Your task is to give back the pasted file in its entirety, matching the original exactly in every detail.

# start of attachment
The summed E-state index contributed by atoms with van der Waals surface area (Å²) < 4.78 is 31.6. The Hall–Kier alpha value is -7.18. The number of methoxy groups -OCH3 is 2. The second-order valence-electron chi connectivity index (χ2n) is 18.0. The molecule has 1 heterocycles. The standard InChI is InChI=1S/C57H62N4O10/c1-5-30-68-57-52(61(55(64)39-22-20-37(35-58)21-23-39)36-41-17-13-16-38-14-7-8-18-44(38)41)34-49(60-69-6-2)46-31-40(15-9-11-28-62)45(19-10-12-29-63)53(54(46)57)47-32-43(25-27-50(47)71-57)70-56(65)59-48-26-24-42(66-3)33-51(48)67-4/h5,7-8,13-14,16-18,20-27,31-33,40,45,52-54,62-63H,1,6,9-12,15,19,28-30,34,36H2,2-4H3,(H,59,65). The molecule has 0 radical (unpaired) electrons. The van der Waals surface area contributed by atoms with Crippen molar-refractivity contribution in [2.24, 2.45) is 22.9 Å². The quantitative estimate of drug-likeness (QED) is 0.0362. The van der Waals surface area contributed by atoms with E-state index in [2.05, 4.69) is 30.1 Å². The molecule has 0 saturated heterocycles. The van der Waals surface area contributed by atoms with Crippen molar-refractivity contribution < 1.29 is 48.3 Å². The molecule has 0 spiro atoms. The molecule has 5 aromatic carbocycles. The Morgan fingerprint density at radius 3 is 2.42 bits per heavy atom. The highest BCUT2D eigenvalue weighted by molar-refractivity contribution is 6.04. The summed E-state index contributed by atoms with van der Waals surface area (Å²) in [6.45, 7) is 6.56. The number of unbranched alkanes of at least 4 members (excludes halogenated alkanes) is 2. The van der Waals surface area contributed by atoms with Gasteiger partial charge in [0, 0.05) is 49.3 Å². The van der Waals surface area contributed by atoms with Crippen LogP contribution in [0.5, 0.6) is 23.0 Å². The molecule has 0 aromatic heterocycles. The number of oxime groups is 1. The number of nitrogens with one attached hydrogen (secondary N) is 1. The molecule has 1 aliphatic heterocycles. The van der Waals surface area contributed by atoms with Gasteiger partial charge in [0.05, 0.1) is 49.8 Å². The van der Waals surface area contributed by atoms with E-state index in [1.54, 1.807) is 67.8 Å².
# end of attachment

The summed E-state index contributed by atoms with van der Waals surface area (Å²) < 4.78 is 31.6. The Hall–Kier alpha value is -7.18. The number of methoxy groups -OCH3 is 2. The second-order valence-electron chi connectivity index (χ2n) is 18.0. The molecule has 1 heterocycles. The standard InChI is InChI=1S/C57H62N4O10/c1-5-30-68-57-52(61(55(64)39-22-20-37(35-58)21-23-39)36-41-17-13-16-38-14-7-8-18-44(38)41)34-49(60-69-6-2)46-31-40(15-9-11-28-62)45(19-10-12-29-63)53(54(46)57)47-32-43(25-27-50(47)71-57)70-56(65)59-48-26-24-42(66-3)33-51(48)67-4/h5,7-8,13-14,16-18,20-27,31-33,40,45,52-54,62-63H,1,6,9-12,15,19,28-30,34,36H2,2-4H3,(H,59,65). The molecule has 0 radical (unpaired) electrons. The van der Waals surface area contributed by atoms with Crippen molar-refractivity contribution in [2.24, 2.45) is 22.9 Å². The quantitative estimate of drug-likeness (QED) is 0.0362. The van der Waals surface area contributed by atoms with E-state index in [2.05, 4.69) is 30.1 Å². The molecule has 0 saturated heterocycles. The van der Waals surface area contributed by atoms with Crippen molar-refractivity contribution < 1.29 is 48.3 Å². The molecule has 0 spiro atoms. The molecule has 5 aromatic carbocycles. The Morgan fingerprint density at radius 3 is 2.42 bits per heavy atom. The highest BCUT2D eigenvalue weighted by molar-refractivity contribution is 6.04. The summed E-state index contributed by atoms with van der Waals surface area (Å²) in [6.45, 7) is 6.56. The number of unbranched alkanes of at least 4 members (excludes halogenated alkanes) is 2. The van der Waals surface area contributed by atoms with Gasteiger partial charge in [0, 0.05) is 49.3 Å². The van der Waals surface area contributed by atoms with Crippen LogP contribution in [0.5, 0.6) is 23.0 Å². The molecule has 0 aromatic heterocycles. The number of oxime groups is 1. The number of nitrogens with one attached hydrogen (secondary N) is 1. The molecule has 1 aliphatic heterocycles. The van der Waals surface area contributed by atoms with Gasteiger partial charge in [0.05, 0.1) is 49.8 Å². The van der Waals surface area contributed by atoms with E-state index in [1.54, 1.807) is 67.8 Å².